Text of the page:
Saudi Arabia using terrorism tribunal to silence critics: Amnesty

Amnesty in new report says Specialized Criminal Court used as 'an instrument of repression' against critics.

    About 95 individuals were tried before the Specialized Criminal Court in Riyadh between 2011 and 2019, according to Amnesty International [File: Anadolu]
    About 95 individuals were tried before the Specialized Criminal Court in Riyadh between 2011 and 2019, according to Amnesty International [File: Anadolu]

    Saudi Arabia has used a terrorism tribunal as a political tool to silence critics and rights defenders, despite reforms introduced by the kingdom in recent years, a new report has found.

    The human rights watchdog Amnesty International concluded in its report published on Thursday that the Specialized Criminal Court (SCC) in Riyadh was being routinely used to silence dissent and criticism in the kingdom.

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    In its report, Amnesty said the SCC, established in 2008 for terror-related crimes, was used as "an instrument of repression" as several journalists, activists, writers and religious leaders are facing trials under the anti-terror and anti-cybercrime laws.

    Some 95 individuals, the vast majority of them men, were tried before the SCC between 2011 and 2019, according to the London-based group.

    Eleven are currently facing trials at the SCC and some 52 others were serving prison terms of between five and 30 years imposed by the same court.

    "The Saudi Arabian government exploits the SCC to create a false aura of legality around its abuse of the counter-terror law to silence its critics," said Heba Morayef, Amnesty International's Middle East and North Africa Regional director.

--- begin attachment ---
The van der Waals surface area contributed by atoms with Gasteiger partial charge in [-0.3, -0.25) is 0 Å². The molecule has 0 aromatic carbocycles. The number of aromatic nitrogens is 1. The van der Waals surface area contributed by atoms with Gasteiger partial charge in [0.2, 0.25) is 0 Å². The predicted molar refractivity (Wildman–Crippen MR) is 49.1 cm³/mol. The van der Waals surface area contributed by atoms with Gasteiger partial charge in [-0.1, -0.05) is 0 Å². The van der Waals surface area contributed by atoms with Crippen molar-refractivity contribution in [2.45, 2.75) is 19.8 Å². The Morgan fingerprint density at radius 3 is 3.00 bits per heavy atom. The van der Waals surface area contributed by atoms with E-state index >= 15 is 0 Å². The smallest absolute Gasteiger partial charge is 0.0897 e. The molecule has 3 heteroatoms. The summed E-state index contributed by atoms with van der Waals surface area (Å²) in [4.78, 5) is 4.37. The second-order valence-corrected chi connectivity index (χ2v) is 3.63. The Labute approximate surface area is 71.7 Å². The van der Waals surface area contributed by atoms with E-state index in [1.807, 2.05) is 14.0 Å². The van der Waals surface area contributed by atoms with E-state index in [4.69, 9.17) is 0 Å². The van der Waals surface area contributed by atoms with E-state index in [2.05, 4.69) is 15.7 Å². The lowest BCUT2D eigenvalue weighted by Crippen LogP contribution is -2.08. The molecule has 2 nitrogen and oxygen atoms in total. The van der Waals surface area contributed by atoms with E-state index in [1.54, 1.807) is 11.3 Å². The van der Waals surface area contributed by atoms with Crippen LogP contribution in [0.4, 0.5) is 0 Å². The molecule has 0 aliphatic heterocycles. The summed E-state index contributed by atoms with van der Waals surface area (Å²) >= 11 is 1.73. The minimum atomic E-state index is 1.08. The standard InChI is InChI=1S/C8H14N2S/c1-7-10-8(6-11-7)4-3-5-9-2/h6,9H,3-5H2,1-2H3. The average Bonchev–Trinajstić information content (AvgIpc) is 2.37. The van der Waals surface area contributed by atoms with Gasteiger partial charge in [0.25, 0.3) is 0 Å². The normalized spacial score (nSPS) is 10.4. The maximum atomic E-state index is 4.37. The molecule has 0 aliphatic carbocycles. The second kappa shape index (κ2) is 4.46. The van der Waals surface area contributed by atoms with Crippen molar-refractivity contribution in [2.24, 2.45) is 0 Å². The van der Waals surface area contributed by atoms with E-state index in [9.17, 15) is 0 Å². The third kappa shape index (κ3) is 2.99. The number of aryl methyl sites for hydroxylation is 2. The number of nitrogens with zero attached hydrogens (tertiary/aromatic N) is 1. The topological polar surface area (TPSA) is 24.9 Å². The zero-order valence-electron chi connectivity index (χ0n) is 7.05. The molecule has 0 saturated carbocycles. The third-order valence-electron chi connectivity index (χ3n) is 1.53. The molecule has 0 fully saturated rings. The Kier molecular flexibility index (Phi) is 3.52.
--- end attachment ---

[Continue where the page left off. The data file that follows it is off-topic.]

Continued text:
Amnesty urged Riyadh to "release all prisoners of conscience immediately and unconditionally" and to end violations at SCC trials.

    In the report titled Muzzling critical voices: Politicised trials before Saudi Arabia's Specialised Criminal Court, Amnesty said the cases it reviewed were "grossly unfair" and that the charges included "disobeying the ruler" or "inciting disorder by calling for demonstrations".

    Saudi Arabia implemented a series of social and economic reforms, championed by Crown Prince Mohammed bin Salman (MBS), including giving women the right to drive and opening up the conservative kingdom for entertainment and tourism.

    The reforms have, however, been accompanied by a deepening crackdown on government critics, including the detention of high-profile women's rights activists including Loujain al-Halthloul, and the murder of journalist Jamal Khashoggi at the Saudi consulate in Istanbul in 2018.

    SOURCE: Al Jazeera and news agencies